Macon, Georgia (Senate District 26)
Chanda Davis starts off shy, then she gradually opens up. Her sister and mother laugh because the Chanda they know won’t stop talking. The shy Chanda tells us quietly that she is 48 years old and has Down syndrome, that she has one brother and three sisters. She likes to play softball, bowl and sing.
Chanda lives at home with her mother, Florasee, and her father, Herbert. She is close to her brother and three sisters. Her sister Wanda interrupts to state for the record that Chanda is the queen bee of the family. She gives and receives lots of love. The love and connections in her family are a big part of her happiness and success.
But while money can’t buy you love, it can buy you quality care and enrichment. In 2016, the Davis family applied for the Medicaid-funded New Options Waiver (NOW). After multiple go-rounds of submitting and resubmitting the complex paperwork, they received the funds for seven hours of caregiving assistance per week. Florasee thinks the State should simplify the application and explain to applicants how the caregiver hours are determined. Chanda’s waiver allows them to hire a caregiver for only seven hours a week, which for her mother, is not enough. (Story continues below after slideshow.)
Once they finally got all the paperwork right, the waiver was approved quickly. Chanda went through several caregivers until they found the perfect match in Connie, a family friend and neighbor. Connie puts in more than seven hours with Chanda, which she doesn’t get paid for. She shows us a notebook that carefully preserves memories of their trips and times together – to the Zoo, the State Fair, the Library. Her mom says, “I’m just so happy that Chanda is able to be out in the community, instead of being at home. I take her to her softball games or bowling games, but those hours with Connie really give her the extra enrichment she needs.”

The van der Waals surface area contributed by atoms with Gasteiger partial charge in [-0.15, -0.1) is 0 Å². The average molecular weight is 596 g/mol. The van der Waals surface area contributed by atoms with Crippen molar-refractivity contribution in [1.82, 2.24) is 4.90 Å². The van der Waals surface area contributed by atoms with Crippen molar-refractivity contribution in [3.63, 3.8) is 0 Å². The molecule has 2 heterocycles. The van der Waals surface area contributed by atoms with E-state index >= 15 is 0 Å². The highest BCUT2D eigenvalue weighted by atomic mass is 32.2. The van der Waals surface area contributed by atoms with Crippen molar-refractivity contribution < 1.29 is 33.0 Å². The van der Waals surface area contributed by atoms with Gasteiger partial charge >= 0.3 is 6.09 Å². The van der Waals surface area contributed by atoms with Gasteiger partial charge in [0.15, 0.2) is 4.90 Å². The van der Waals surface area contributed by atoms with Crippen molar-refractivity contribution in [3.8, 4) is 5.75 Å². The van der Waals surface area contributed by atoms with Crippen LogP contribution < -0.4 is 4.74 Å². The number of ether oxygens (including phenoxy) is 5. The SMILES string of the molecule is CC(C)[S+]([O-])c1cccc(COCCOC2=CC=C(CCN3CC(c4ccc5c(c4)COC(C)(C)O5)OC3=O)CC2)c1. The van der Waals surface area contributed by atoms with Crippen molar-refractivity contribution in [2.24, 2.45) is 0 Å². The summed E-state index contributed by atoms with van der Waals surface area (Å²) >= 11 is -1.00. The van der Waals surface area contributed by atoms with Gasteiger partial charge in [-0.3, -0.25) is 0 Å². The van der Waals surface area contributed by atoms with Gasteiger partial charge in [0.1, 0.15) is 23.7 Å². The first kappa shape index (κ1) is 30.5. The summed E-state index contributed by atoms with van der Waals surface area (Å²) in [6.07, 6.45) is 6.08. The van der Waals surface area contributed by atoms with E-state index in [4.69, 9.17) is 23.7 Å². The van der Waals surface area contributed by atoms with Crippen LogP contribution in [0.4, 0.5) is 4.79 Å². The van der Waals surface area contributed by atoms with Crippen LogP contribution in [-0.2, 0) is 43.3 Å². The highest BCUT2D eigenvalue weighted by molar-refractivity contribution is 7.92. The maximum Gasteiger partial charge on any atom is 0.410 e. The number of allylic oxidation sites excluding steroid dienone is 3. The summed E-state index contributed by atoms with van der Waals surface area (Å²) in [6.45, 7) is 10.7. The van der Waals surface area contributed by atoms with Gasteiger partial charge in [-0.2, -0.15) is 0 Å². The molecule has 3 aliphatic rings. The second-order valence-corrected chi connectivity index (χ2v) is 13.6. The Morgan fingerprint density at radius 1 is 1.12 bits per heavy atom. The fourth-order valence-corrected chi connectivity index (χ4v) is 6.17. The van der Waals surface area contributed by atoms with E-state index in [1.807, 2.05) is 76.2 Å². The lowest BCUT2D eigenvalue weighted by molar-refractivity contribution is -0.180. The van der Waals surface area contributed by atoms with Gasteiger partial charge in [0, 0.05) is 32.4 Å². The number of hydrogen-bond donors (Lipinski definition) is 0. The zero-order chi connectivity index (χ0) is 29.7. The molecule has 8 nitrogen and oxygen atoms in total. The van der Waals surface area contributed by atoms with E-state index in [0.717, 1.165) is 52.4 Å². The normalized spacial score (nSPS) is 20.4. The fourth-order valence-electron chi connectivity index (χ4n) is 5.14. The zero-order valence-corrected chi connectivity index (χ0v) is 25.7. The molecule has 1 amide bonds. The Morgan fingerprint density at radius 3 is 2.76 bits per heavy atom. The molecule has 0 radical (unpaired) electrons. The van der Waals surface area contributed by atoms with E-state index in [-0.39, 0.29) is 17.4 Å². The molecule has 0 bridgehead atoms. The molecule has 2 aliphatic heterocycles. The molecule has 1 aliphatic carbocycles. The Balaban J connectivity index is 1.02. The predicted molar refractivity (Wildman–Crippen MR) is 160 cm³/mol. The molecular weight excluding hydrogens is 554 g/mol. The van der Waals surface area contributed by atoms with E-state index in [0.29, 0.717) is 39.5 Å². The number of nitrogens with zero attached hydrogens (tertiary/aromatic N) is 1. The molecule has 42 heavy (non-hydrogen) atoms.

Before she had the waiver, Chanda received services from a private agency, Star Choices, paid for by the State. In her mother’s view, the agency initially delivered excellent care. But when employees complained of the low pay, the more motivated staff left, and the agency hired people who weren’t reliable, or had too many problems of their own. Instead of using that time for much-needed enrichment, the agency caregivers might take Chanda to do their shopping along with their own children. Or they would cancel at the last minute and leave Chanda without transport to her volunteer job.
One good thing did come of that partnership – Star Choices found her a volunteer job at a local daycare center. Since age 22, when she graduated from public high school, Chanda has worked in daycare. She loves the work and is good at it.
As a parent of an adult child with Down syndrome, Florasee would like for legislators to improve transportation services. She also would like more transparency about the process and how the hours and funds are determined. She knows that Chanda could benefit from having more than seven hours of support and enrichment each week.
Connie brings out a book about vegetables that she and Chanda got from the library. Suddenly extroverted Chanda says, “Let’s go!” and leads us through the kitchen and out to the backyard, where she and her father tend a neat and healthy vegetable patch. She stands proudly and confidently in the middle of her garden, telling us the names of each type of plant: tomatoes, squash, beans, and peppers. This is her place, where she too is strong and rooted and cared for with love and attention.
Writer: Moira Bucciarelli, Photographer: Haylee Fucini-Lenkey